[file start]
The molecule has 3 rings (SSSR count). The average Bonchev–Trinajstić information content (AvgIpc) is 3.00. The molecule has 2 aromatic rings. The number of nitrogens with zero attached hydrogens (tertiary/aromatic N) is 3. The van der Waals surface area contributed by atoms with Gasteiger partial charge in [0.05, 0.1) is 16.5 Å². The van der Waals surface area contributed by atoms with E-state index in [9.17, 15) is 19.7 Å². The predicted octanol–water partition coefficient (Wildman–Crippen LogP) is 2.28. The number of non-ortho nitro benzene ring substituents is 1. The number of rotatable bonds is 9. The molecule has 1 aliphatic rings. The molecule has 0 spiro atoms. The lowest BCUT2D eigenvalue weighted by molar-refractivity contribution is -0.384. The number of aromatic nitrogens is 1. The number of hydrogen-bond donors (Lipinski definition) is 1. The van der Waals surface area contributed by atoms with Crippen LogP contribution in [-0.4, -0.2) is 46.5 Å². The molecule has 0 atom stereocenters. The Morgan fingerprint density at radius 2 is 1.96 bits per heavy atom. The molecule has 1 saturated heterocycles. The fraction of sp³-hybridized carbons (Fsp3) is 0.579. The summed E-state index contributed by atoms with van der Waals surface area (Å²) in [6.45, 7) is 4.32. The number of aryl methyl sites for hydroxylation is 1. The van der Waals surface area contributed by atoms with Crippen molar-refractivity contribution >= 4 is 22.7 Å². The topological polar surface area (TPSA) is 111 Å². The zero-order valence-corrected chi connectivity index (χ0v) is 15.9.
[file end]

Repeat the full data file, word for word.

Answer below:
The molecule has 3 rings (SSSR count). The average Bonchev–Trinajstić information content (AvgIpc) is 3.00. The molecule has 2 aromatic rings. The number of nitrogens with zero attached hydrogens (tertiary/aromatic N) is 3. The van der Waals surface area contributed by atoms with Gasteiger partial charge in [0.05, 0.1) is 16.5 Å². The van der Waals surface area contributed by atoms with E-state index in [9.17, 15) is 19.7 Å². The predicted octanol–water partition coefficient (Wildman–Crippen LogP) is 2.28. The number of non-ortho nitro benzene ring substituents is 1. The number of rotatable bonds is 9. The molecule has 1 aliphatic rings. The molecule has 0 spiro atoms. The lowest BCUT2D eigenvalue weighted by molar-refractivity contribution is -0.384. The number of aromatic nitrogens is 1. The number of hydrogen-bond donors (Lipinski definition) is 1. The van der Waals surface area contributed by atoms with Crippen LogP contribution in [-0.4, -0.2) is 46.5 Å². The molecule has 0 atom stereocenters. The Morgan fingerprint density at radius 2 is 1.96 bits per heavy atom. The molecule has 1 saturated heterocycles. The fraction of sp³-hybridized carbons (Fsp3) is 0.579. The summed E-state index contributed by atoms with van der Waals surface area (Å²) in [6.45, 7) is 4.32. The number of aryl methyl sites for hydroxylation is 1. The van der Waals surface area contributed by atoms with Crippen molar-refractivity contribution >= 4 is 22.7 Å². The topological polar surface area (TPSA) is 111 Å². The zero-order valence-corrected chi connectivity index (χ0v) is 15.9.